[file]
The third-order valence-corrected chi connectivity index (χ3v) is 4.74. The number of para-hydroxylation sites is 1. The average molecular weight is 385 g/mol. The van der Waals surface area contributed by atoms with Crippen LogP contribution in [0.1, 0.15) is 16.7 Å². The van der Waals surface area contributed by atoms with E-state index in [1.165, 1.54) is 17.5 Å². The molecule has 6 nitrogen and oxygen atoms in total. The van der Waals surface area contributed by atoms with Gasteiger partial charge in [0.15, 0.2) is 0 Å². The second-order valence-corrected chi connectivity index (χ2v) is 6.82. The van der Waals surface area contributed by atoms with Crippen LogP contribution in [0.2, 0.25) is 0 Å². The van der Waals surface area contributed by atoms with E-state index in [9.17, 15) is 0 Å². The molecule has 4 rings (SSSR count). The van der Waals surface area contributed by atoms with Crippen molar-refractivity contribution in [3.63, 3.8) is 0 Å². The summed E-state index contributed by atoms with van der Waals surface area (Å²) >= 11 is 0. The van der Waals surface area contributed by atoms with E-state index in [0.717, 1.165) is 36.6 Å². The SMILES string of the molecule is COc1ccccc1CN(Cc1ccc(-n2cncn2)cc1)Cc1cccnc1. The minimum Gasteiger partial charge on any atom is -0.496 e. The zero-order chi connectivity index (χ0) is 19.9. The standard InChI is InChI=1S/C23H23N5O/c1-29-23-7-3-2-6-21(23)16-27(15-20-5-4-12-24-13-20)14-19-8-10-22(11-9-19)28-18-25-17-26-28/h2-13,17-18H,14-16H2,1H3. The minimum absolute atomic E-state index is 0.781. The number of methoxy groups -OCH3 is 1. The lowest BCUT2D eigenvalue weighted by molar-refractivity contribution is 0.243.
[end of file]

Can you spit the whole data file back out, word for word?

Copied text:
The third-order valence-corrected chi connectivity index (χ3v) is 4.74. The number of para-hydroxylation sites is 1. The average molecular weight is 385 g/mol. The van der Waals surface area contributed by atoms with Crippen LogP contribution in [0.1, 0.15) is 16.7 Å². The van der Waals surface area contributed by atoms with E-state index in [1.165, 1.54) is 17.5 Å². The molecule has 6 nitrogen and oxygen atoms in total. The van der Waals surface area contributed by atoms with Gasteiger partial charge in [0.15, 0.2) is 0 Å². The second-order valence-corrected chi connectivity index (χ2v) is 6.82. The van der Waals surface area contributed by atoms with Crippen LogP contribution in [0.2, 0.25) is 0 Å². The van der Waals surface area contributed by atoms with E-state index in [9.17, 15) is 0 Å². The molecule has 4 rings (SSSR count). The van der Waals surface area contributed by atoms with Crippen molar-refractivity contribution in [3.63, 3.8) is 0 Å². The summed E-state index contributed by atoms with van der Waals surface area (Å²) >= 11 is 0. The van der Waals surface area contributed by atoms with E-state index in [0.717, 1.165) is 36.6 Å². The SMILES string of the molecule is COc1ccccc1CN(Cc1ccc(-n2cncn2)cc1)Cc1cccnc1. The minimum Gasteiger partial charge on any atom is -0.496 e. The zero-order chi connectivity index (χ0) is 19.9. The standard InChI is InChI=1S/C23H23N5O/c1-29-23-7-3-2-6-21(23)16-27(15-20-5-4-12-24-13-20)14-19-8-10-22(11-9-19)28-18-25-17-26-28/h2-13,17-18H,14-16H2,1H3. The minimum absolute atomic E-state index is 0.781. The number of methoxy groups -OCH3 is 1. The lowest BCUT2D eigenvalue weighted by molar-refractivity contribution is 0.243.